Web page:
AUTHORIZING USE OF EMANCIPATION HALL FOR CONGRESSIONAL GOLD MEDAL CEREMONY FOR NATIVE AMERICAN CODE TALKERS
(House of Representatives - November 18, 2013)

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[Pages H7164-H7165]
From the Congressional Record Online through the Government Publishing Office [www.gpo.gov]




   AUTHORIZING USE OF EMANCIPATION HALL FOR CONGRESSIONAL GOLD MEDAL 
               CEREMONY FOR NATIVE AMERICAN CODE TALKERS

  Mrs. MILLER of Michigan. Mr. Speaker, I move to suspend the rules and 
concur in the concurrent resolution (S. Con. Res. 25) authorizing the 
use of Emancipation Hall in the Capitol Visitor Center for activities 
associated with the ceremony to award the Congressional Gold Medal to 
Native American code talkers.
  The Clerk read the title of the concurrent resolution.
  The text of the concurrent resolution is as follows:

                            S. Con. Res. 25

       Resolved by the Senate (the House of Representatives 
     concurring),

     SECTION 1. USE OF EMANCIPATION HALL FOR GOLD MEDAL CEREMONY 
                   FOR NATIVE AMERICAN CODE TALKERS.

       Emancipation Hall in the Capitol Visitor Center is 
     authorized to be used on November 20, 2013, for a ceremony to 
     award the Congressional Gold Medal to Native American code 
     talkers. Physical preparations for the conduct of the 
     ceremony shall be carried out in accordance with such 
     conditions as may be prescribed by the Architect of the 
     Capitol.

  The SPEAKER pro tempore. Pursuant to the rule, the gentlewoman from 
Michigan (Mrs. Miller) and the gentlewoman from California (Mrs. Davis) 
each will control 20 minutes.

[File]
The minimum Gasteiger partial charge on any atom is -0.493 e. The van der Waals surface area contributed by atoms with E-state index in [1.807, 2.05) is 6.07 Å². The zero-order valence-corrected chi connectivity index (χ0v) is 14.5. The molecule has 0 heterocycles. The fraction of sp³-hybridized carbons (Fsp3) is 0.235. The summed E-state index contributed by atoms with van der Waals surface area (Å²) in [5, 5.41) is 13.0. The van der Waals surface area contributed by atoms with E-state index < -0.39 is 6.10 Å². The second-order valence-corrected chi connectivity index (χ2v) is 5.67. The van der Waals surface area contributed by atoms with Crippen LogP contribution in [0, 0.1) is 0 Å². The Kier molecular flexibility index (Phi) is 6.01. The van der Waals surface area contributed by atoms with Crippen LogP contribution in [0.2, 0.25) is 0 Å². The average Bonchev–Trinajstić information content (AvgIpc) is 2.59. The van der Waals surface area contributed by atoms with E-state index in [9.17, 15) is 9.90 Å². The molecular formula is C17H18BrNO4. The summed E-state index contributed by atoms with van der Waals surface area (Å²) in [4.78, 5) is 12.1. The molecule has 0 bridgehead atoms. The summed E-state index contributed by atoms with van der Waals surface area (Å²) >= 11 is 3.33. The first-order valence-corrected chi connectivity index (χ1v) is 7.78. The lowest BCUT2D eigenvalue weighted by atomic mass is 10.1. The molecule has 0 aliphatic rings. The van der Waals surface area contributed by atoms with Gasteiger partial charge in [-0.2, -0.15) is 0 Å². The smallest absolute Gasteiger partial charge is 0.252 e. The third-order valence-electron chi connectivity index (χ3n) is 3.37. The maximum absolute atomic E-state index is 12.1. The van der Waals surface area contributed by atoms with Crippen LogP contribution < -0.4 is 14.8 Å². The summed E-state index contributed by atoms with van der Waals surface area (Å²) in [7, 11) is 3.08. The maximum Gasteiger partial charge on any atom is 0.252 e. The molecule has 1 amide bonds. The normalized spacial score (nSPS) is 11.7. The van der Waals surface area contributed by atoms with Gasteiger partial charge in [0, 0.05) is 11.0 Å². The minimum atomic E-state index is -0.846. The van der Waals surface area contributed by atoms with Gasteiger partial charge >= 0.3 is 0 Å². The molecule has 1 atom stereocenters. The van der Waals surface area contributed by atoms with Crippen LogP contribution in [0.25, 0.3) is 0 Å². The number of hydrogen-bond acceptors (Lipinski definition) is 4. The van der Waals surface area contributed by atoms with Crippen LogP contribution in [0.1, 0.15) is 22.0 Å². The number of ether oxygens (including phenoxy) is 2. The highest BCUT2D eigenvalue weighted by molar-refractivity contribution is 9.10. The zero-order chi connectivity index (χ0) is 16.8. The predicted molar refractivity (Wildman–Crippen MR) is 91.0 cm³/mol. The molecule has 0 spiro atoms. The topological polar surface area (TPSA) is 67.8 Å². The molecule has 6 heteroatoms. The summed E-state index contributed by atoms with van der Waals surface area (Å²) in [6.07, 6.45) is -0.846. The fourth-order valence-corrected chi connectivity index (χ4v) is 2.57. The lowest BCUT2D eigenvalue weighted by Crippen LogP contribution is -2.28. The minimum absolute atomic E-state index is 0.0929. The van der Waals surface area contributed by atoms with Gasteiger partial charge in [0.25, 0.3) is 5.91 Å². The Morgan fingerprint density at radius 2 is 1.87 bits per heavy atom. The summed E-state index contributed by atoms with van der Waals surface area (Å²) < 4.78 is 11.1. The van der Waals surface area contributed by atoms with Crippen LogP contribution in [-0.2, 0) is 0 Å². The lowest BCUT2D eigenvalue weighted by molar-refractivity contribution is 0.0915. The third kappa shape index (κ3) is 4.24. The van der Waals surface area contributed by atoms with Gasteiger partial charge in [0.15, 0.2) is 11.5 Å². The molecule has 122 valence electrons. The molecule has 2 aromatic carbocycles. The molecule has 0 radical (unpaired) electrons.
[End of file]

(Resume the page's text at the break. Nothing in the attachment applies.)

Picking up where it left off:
The Chair recognizes the gentlewoman from Michigan.


                             General Leave

  Mrs. MILLER of Michigan. Mr. Speaker, I ask unanimous consent that 
all Members may have 5 legislative days to revise and extend their 
remarks on the concurrent resolution.
  The SPEAKER pro tempore. Is there objection to the request of the 
gentlewoman from Michigan?
  There was no objection.
  Mrs. MILLER of Michigan. Mr. Speaker, I yield myself such time as I 
may consume.
  I rise in very strong support of Senate Concurrent Resolution 25, 
authorizing the use of Emancipation Hall on Wednesday, November 20, for 
a ceremony to award the Congressional Gold Medal to Native American 
code talkers who assisted the United States military and our ally 
powers. This ceremony, Mr. Speaker, is a very long overdue recognition 
of all Native American code talkers that served this Nation during 
times of foreign conflict.
  Although the contributions of the Navajo code talkers during the 
World Wars have been the most celebrated, many, many other Native 
American tribes deserve recognition for their courage and dedication to 
this Nation as well. Thousands of Native Americans from over a dozen 
tribes across the country saw the threats to humanity being posed and 
joined with our military forces to protect our common homeland. It was 
a call to action that they selflessly and successfully accomplished.
  I want to thank our former colleague from Oklahoma, Mr. Boren, for 
his leadership on H.R. 4544, the Native American Code Talkers Act, 
which provides for this overdue recognition and celebration.
  Mr. Speaker, I urge all my colleagues to support this resolution, and 
I reserve the balance of my time.
  Mrs. DAVIS of California. Mr. Speaker, I yield myself such time as I 
may consume.

[[Page H7165]]

  Mr. Speaker, I join the chair in supporting S. Con. Res. 25, which 
authorizes the use of Emancipation Hall for a ceremony to award the